Health Care in Crisis: Zeke and Gerard Weigh in Live from Aspen

05/25/2011 01:35 pm ET

-- "Cuba is doing better on some cancers than the US"

-- Technology is responsible for 50% of the increase in health care costs

-- NOT TRUE that 80% of health care costs are spent in the last year of life.
Only 10-12% of costs go to individuals in the year they die

Ezekiel Emanuel, the health care expert working for Obama and brother of Rahm Emanuel addressed health care reform today at the Aspen Ideas Festival along with a panel of experts.

The panel included Gerard Kleisterlee, the CEO of Philips, makers of electronics including medical technology and Tina Staley. Walter Isaacson, head of the Aspen Institute kept things lively as the moderator.

A controversy broke out between Kleisterlee and Emanuel about the role that technology plays in health care costs. Emanuel claimed that technology is responsible for 50% of the increase in costs.

"In every other field technology drives costs down except in health care," he said. "The rise in health care costs is not mainly from the aging population," he continued.

Kleisterlee disagreed and stated that "[device] technology is only 10% of the costs of health care, and of that imaging is only two percent."

Emanuel was included medicine in the technology bucket as well.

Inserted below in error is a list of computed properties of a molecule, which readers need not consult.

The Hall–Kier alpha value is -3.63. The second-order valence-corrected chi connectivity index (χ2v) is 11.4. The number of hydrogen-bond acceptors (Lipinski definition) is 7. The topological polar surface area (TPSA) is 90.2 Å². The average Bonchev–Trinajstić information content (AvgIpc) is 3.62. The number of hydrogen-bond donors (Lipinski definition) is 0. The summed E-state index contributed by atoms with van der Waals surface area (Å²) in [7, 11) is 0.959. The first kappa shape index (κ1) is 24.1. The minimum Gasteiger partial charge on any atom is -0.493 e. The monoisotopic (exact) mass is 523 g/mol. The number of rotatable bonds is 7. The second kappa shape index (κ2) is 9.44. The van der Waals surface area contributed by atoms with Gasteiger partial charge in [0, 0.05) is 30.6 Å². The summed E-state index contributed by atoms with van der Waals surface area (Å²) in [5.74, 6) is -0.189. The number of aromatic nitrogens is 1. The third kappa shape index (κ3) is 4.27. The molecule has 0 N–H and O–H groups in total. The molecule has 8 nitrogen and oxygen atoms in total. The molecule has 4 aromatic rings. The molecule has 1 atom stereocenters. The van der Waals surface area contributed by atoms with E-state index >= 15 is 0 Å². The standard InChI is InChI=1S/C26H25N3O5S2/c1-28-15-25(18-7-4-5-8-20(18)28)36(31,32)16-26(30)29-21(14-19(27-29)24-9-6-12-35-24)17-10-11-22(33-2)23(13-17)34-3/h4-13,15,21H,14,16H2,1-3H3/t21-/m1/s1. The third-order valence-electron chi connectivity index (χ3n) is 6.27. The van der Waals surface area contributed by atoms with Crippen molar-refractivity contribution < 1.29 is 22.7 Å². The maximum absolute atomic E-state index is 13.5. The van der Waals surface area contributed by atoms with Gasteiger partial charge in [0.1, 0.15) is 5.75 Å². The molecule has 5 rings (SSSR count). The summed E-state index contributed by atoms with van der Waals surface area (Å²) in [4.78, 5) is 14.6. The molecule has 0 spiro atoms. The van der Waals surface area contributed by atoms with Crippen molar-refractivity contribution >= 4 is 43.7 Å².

Emanuel said that "I don't want to be a reductionist, but the primary problem in health care is the financial incentive system." According to Emanuel, paying doctors as you would a seamstress -- by the piece-good -- is not the right system.

Kleisterlee added that "in Europe we spend 10% of GDP on health care and the US spends 17% of GDP." Emanuel explained this is due to: higher drug costs, more procedures, higher doctor wages. Emanuel said that this is not necessarily giving Americans better health care. "Cuba is doing better on some cancers that in the US."

On the dwindling numbers of GP's Emanuel said that it is remarkable that "most primary care physicians are not in long-term therapy."

According to Emanuel, the gap between GP's and specialists is so large that it is amazing we even have any GP's left.

Kleisterlee wrapped up the panel with the company line that "we want to help doctors provide patients with better outcomes."

The panel helped debunk some myths about healthc are costs, but did not really offer the outlines of a better system except to conclude that it is definitely not what we have today.

What should Obama do? Let me know your thoughts.